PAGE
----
Friday, April 21, 2006

Scott Walker Scores...Against His Own Team

In an unsurprising move, the actuarial firm Mercer Human Resource Consulting is claiming it’s not at fault for the Milwaukee County pension deal from 2000. The county is suing the firm for $100 million for not accurately projecting the cost of the deal.

What is eye-opening is that in filings with a federal court this week, Mercer cites statements made by Scott Walker during his 2005 budget address to help bolster its defense.

In the address, as usual, Walker bashed the Ament administration and county employees for supposedly putting Milwaukee County in such a dire fiscal position. Mercer is now using these statements as proof the deal was orchestrated solely by the Milwaukee County government, not the firm’s actuaries.

Well done, Scott. Hope those comments scored some good political points for you.

It probably took Mercer days to wade through all the Ament and county employee bashing Walker has done over the years to find that perfect quote. I bet it was like kids in a candy shop.

Despite the help by Walker, Mercer’s defense still appears relatively weak. In its filings with the court, Mercer did not deny the fact that its actuaries chose not to speak up and tell the county board at committee hearings the plan would not be cost-neutral.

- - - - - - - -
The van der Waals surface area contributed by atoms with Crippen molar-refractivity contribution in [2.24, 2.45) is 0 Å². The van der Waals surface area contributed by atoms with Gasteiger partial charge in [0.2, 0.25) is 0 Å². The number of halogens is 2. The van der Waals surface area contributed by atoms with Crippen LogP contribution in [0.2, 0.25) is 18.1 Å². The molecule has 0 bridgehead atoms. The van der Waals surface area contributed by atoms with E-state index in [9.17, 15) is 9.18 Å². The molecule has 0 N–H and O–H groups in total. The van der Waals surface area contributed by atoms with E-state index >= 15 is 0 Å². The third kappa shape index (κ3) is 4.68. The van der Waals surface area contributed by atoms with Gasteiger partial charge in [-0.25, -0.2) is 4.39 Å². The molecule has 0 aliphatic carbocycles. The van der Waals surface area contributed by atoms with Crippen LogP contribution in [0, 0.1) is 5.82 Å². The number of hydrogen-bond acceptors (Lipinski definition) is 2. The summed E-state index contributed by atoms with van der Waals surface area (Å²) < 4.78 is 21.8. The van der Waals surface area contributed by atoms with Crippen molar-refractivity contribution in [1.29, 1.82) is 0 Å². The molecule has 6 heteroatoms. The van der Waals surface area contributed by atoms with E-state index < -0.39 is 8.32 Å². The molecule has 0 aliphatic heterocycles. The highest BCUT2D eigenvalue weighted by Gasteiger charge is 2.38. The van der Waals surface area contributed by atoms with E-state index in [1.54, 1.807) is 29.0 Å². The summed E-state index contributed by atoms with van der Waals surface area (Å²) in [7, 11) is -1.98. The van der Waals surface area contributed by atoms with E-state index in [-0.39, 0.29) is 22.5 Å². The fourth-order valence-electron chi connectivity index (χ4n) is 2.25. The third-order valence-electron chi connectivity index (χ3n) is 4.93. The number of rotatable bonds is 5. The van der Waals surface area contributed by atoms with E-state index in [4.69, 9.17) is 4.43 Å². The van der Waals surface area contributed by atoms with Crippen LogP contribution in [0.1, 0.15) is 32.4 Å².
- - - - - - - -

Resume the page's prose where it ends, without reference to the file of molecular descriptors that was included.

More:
As one of the Mercer actuaries explained later, he decided to stay silent while then-County Personnel Director Gary Dobbert told the board the plan would be cost-neutral because he “didn’t want to make Dobbert look stupid.”

In fact, and this is the real kicker, another one of the Mercer actuaries did essentially tell the board at a meeting that the plan would be cost-neutral.

According to the meeting transcript, Mercer actuary Glenn Soderstrom told the board: “There is some degree of uncertainty, but I am convinced I will never come to you and tell you, ‘Supervisor, please pony up $20 million next year.’ You would have the right to kick me in the rear end on that account because I think we would have warned you about the potential and surprises.”

As it turns out, the supervisors haven’t had to pony up $20 million because of the non-cost-neutrality of the plan. It’s actually been more like $64 million…and counting.

LATE UPDATE: Jim at Watchdog Milwaukee provides some excellent commentary on this story here.


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